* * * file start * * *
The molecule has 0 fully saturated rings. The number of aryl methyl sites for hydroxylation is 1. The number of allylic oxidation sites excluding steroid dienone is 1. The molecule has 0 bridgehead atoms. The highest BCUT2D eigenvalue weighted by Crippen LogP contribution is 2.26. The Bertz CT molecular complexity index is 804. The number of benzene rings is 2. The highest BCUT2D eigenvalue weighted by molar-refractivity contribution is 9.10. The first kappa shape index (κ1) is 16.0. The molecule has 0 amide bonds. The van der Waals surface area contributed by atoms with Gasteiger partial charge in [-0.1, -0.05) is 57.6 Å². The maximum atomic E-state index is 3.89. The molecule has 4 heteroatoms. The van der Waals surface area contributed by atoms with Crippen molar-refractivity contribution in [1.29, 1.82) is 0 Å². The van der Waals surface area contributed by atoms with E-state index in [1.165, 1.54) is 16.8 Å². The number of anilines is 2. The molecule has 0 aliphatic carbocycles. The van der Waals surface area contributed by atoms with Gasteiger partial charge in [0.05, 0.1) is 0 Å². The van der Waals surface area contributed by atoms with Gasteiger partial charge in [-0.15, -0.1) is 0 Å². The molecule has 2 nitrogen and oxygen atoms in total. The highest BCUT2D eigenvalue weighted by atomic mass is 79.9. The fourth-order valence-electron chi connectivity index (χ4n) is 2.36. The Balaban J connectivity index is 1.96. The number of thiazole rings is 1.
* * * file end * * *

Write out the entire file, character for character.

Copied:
The molecule has 0 fully saturated rings. The number of aryl methyl sites for hydroxylation is 1. The number of allylic oxidation sites excluding steroid dienone is 1. The molecule has 0 bridgehead atoms. The highest BCUT2D eigenvalue weighted by Crippen LogP contribution is 2.26. The Bertz CT molecular complexity index is 804. The number of benzene rings is 2. The highest BCUT2D eigenvalue weighted by molar-refractivity contribution is 9.10. The first kappa shape index (κ1) is 16.0. The molecule has 0 amide bonds. The van der Waals surface area contributed by atoms with Gasteiger partial charge in [-0.1, -0.05) is 57.6 Å². The maximum atomic E-state index is 3.89. The molecule has 4 heteroatoms. The van der Waals surface area contributed by atoms with Crippen molar-refractivity contribution in [1.29, 1.82) is 0 Å². The van der Waals surface area contributed by atoms with E-state index in [1.165, 1.54) is 16.8 Å². The number of anilines is 2. The molecule has 0 aliphatic carbocycles. The van der Waals surface area contributed by atoms with Gasteiger partial charge in [0.05, 0.1) is 0 Å². The van der Waals surface area contributed by atoms with Gasteiger partial charge in [-0.15, -0.1) is 0 Å². The molecule has 2 nitrogen and oxygen atoms in total. The highest BCUT2D eigenvalue weighted by atomic mass is 79.9. The fourth-order valence-electron chi connectivity index (χ4n) is 2.36. The Balaban J connectivity index is 1.96. The number of thiazole rings is 1.